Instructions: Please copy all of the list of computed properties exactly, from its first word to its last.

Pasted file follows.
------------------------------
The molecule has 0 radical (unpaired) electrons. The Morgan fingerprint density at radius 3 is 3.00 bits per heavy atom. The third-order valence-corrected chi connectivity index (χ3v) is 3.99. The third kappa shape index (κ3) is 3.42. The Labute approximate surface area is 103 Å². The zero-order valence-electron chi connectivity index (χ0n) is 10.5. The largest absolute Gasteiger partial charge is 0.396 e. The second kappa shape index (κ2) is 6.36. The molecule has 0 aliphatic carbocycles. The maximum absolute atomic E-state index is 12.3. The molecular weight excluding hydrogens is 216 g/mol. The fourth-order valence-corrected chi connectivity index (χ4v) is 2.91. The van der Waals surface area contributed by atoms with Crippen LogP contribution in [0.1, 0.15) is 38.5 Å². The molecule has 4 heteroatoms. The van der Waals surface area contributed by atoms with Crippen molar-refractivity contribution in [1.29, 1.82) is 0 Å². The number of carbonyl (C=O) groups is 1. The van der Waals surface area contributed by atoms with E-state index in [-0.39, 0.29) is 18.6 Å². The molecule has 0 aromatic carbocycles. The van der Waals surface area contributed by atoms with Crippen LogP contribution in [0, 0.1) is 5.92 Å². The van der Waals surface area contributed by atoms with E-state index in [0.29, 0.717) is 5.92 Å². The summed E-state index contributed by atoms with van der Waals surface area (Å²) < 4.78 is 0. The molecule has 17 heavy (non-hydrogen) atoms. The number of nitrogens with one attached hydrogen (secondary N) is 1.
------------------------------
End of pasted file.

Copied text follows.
The molecule has 0 radical (unpaired) electrons. The Morgan fingerprint density at radius 3 is 3.00 bits per heavy atom. The third-order valence-corrected chi connectivity index (χ3v) is 3.99. The third kappa shape index (κ3) is 3.42. The Labute approximate surface area is 103 Å². The zero-order valence-electron chi connectivity index (χ0n) is 10.5. The largest absolute Gasteiger partial charge is 0.396 e. The second kappa shape index (κ2) is 6.36. The molecule has 0 aliphatic carbocycles. The maximum absolute atomic E-state index is 12.3. The molecular weight excluding hydrogens is 216 g/mol. The fourth-order valence-corrected chi connectivity index (χ4v) is 2.91. The van der Waals surface area contributed by atoms with Crippen LogP contribution in [0.1, 0.15) is 38.5 Å². The molecule has 4 heteroatoms. The van der Waals surface area contributed by atoms with Crippen molar-refractivity contribution in [1.29, 1.82) is 0 Å². The number of carbonyl (C=O) groups is 1. The van der Waals surface area contributed by atoms with E-state index in [-0.39, 0.29) is 18.6 Å². The molecule has 0 aromatic carbocycles. The van der Waals surface area contributed by atoms with Crippen LogP contribution in [0, 0.1) is 5.92 Å². The van der Waals surface area contributed by atoms with E-state index in [0.29, 0.717) is 5.92 Å². The summed E-state index contributed by atoms with van der Waals surface area (Å²) < 4.78 is 0. The molecule has 17 heavy (non-hydrogen) atoms. The number of nitrogens with one attached hydrogen (secondary N) is 1.